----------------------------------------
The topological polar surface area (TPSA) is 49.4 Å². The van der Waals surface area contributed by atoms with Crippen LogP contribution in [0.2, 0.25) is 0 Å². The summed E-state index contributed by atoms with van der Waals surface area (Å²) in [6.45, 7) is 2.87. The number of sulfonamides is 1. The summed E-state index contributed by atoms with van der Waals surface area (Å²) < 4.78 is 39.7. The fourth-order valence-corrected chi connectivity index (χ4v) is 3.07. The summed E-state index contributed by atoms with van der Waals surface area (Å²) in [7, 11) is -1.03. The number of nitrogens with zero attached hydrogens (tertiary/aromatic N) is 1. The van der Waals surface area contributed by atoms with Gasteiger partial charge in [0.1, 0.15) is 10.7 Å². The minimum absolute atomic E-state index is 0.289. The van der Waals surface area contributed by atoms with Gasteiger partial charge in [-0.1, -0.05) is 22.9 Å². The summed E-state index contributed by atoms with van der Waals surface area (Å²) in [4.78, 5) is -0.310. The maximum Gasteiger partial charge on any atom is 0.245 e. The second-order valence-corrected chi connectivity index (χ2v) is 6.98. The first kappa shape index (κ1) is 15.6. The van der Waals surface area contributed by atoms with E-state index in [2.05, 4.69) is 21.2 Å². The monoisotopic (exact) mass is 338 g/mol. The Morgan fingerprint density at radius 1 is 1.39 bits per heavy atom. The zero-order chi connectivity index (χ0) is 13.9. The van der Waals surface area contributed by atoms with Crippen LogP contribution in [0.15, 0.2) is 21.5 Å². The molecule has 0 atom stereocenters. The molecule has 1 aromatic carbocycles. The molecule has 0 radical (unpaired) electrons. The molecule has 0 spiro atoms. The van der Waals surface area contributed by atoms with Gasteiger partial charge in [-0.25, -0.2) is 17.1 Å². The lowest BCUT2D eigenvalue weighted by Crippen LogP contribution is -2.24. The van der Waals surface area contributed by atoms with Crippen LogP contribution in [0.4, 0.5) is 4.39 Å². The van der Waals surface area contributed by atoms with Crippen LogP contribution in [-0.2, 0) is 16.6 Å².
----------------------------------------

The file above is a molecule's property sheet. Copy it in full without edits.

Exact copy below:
The topological polar surface area (TPSA) is 49.4 Å². The van der Waals surface area contributed by atoms with Crippen LogP contribution in [0.2, 0.25) is 0 Å². The summed E-state index contributed by atoms with van der Waals surface area (Å²) in [6.45, 7) is 2.87. The number of sulfonamides is 1. The summed E-state index contributed by atoms with van der Waals surface area (Å²) < 4.78 is 39.7. The fourth-order valence-corrected chi connectivity index (χ4v) is 3.07. The summed E-state index contributed by atoms with van der Waals surface area (Å²) in [7, 11) is -1.03. The number of nitrogens with zero attached hydrogens (tertiary/aromatic N) is 1. The van der Waals surface area contributed by atoms with Gasteiger partial charge in [0.1, 0.15) is 10.7 Å². The minimum absolute atomic E-state index is 0.289. The van der Waals surface area contributed by atoms with Gasteiger partial charge in [-0.1, -0.05) is 22.9 Å². The summed E-state index contributed by atoms with van der Waals surface area (Å²) in [4.78, 5) is -0.310. The maximum Gasteiger partial charge on any atom is 0.245 e. The second-order valence-corrected chi connectivity index (χ2v) is 6.98. The first kappa shape index (κ1) is 15.6. The van der Waals surface area contributed by atoms with E-state index in [2.05, 4.69) is 21.2 Å². The monoisotopic (exact) mass is 338 g/mol. The Morgan fingerprint density at radius 1 is 1.39 bits per heavy atom. The zero-order chi connectivity index (χ0) is 13.9. The van der Waals surface area contributed by atoms with Crippen LogP contribution in [0.15, 0.2) is 21.5 Å². The molecule has 0 atom stereocenters. The molecule has 1 aromatic carbocycles. The molecule has 0 radical (unpaired) electrons. The molecule has 0 spiro atoms. The van der Waals surface area contributed by atoms with Gasteiger partial charge in [-0.25, -0.2) is 17.1 Å². The lowest BCUT2D eigenvalue weighted by Crippen LogP contribution is -2.24. The van der Waals surface area contributed by atoms with Crippen LogP contribution in [0.4, 0.5) is 4.39 Å². The van der Waals surface area contributed by atoms with Crippen LogP contribution in [-0.2, 0) is 16.6 Å².